Salad To Go! Khutzeymateen Inlet, British Columbia. 2023
Usually, when I travel to photograph bears, it is in September or early October, and salmon spawning season. I am most often along a river corridor, and the fall colors are amazing.
"Lets Go... There"! Khutzeymateen Inlet, British Columbia. 2023
This trip was different. Spring blooms instead of fall foliage, sedges instead of salmon, and, while still technically on a river, out in the estuary where the tidal saltwater mixes with the fresh currents pouring down from the mountains. An extra bonus, for someone who loves gradient and flow, the rivers, waterfalls, and the estuary were swollen and pumping from the melting glaciers far upstream.
River Crossing! Khutzeymateen Inlet, British Columbia. 2023
I have seen bears in the spring before. Just a few months ago I was watching bears and wolves in the melting snow of Yellowstone. But this was maybe a once in a lifetime opportunity, a trip specifically to view and document bears in a remote location, and I had reservations, with less spring experience, on how successful this trip might be?
Seashore Lupine (Lupinus littoralis)! Khutzeymateen Inlet. 2023
So, I got into bear mode early on. I knew that my entire trip up to Prince Rupert would take me through some amazing bear country (all of British Columbia is prime habitat for black, brown, and the elusive Kermodi spirit bear). I drove as many unpaved back roads as I could find. I focused on roads where I had seen bears and other wildlife before. I got up early, and drove late in the evenings, always prime viewing times for wildlife. And I kept my eyes open, constantly alternating my view from down the road to gullies, wetlands, and woods to either side, and frequently checking the rearview mirror to see if I had missed anything.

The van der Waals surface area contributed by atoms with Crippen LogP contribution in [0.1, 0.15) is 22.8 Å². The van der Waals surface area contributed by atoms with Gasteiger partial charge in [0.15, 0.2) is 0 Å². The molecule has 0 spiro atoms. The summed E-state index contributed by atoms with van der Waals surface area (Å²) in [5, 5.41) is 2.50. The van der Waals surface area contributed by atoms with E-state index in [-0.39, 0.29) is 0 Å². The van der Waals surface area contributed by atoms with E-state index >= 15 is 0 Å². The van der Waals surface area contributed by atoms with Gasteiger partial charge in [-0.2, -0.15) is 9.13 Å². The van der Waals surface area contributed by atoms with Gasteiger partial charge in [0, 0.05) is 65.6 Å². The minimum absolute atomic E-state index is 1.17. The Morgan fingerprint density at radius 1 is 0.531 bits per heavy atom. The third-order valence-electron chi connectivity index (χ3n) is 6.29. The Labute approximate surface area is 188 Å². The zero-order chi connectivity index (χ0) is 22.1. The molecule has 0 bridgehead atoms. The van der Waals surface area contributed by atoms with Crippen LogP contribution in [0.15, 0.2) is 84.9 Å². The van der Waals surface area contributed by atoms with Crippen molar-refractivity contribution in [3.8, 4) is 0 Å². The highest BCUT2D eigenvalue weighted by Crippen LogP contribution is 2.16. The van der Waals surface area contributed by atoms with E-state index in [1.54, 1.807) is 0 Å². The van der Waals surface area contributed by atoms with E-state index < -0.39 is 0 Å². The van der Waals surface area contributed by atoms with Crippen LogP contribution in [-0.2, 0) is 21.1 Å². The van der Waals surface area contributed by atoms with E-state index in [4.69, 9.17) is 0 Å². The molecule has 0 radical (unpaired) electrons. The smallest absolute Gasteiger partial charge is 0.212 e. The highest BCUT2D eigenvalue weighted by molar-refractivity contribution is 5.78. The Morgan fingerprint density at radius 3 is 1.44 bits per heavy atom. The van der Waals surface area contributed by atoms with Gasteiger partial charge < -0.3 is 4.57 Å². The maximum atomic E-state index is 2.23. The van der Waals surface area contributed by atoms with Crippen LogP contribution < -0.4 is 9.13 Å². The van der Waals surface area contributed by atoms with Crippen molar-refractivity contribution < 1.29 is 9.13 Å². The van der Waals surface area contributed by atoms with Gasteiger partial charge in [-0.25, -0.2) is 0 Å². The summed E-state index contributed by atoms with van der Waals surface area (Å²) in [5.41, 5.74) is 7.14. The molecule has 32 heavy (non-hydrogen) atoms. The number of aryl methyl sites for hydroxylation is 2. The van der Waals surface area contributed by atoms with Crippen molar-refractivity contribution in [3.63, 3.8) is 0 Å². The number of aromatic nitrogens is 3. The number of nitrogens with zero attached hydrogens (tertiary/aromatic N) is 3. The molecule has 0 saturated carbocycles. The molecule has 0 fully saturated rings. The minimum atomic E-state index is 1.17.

Immature Bald Eagle. Prince Rupert, British Columbia. 2023
Perhaps most importantly, I kept my camera gear in close proximity. Nothing worse than finding your subject only to have your camera in the bag, or a dead battery, or set up for landscapes and sunlight when you need to shoot something moving and in low light. Unfortunately, that I do have experience with.
Flower Child! Babine Lakes Provincial Park, British Columbia. 2023
Early on, the signs were good. I saw nearly a dozen black bears before I ever got close to Khutzeymateen Inlet. As usual with bear sighting, most were bear butts disappearing into the woods, or moving too fast and leaving me with frustratingly fuzzy, out-of-focus images. With any photography, and regardless of skill level, you are still hoping for something to come out, for that one amazing National Geo image that will make it all worthwhile. On this excursion, it was the black bear in the dandelions. Sometimes you just know this is the moment, and I sat here taking photos of this bear for nearly an hour before he or she plucked that flower and then looked up at me.
In Search! Khutzeymateen Inlet, British Columbia. 2023
Later on, in the Khutzeymateen, all of us photographers sat in our zodiac patiently waiting for the grizzly to step in front of the purple lupine. In that instance, we didn’t so much know that it was “the moment” as knowing it might be, or could be, depending on so many factors beyond our control. We waited for the bears to enter the water, to poke up from the grass, to get together so we could have multiple bears in our framing, and often for the person in front to get out of the way!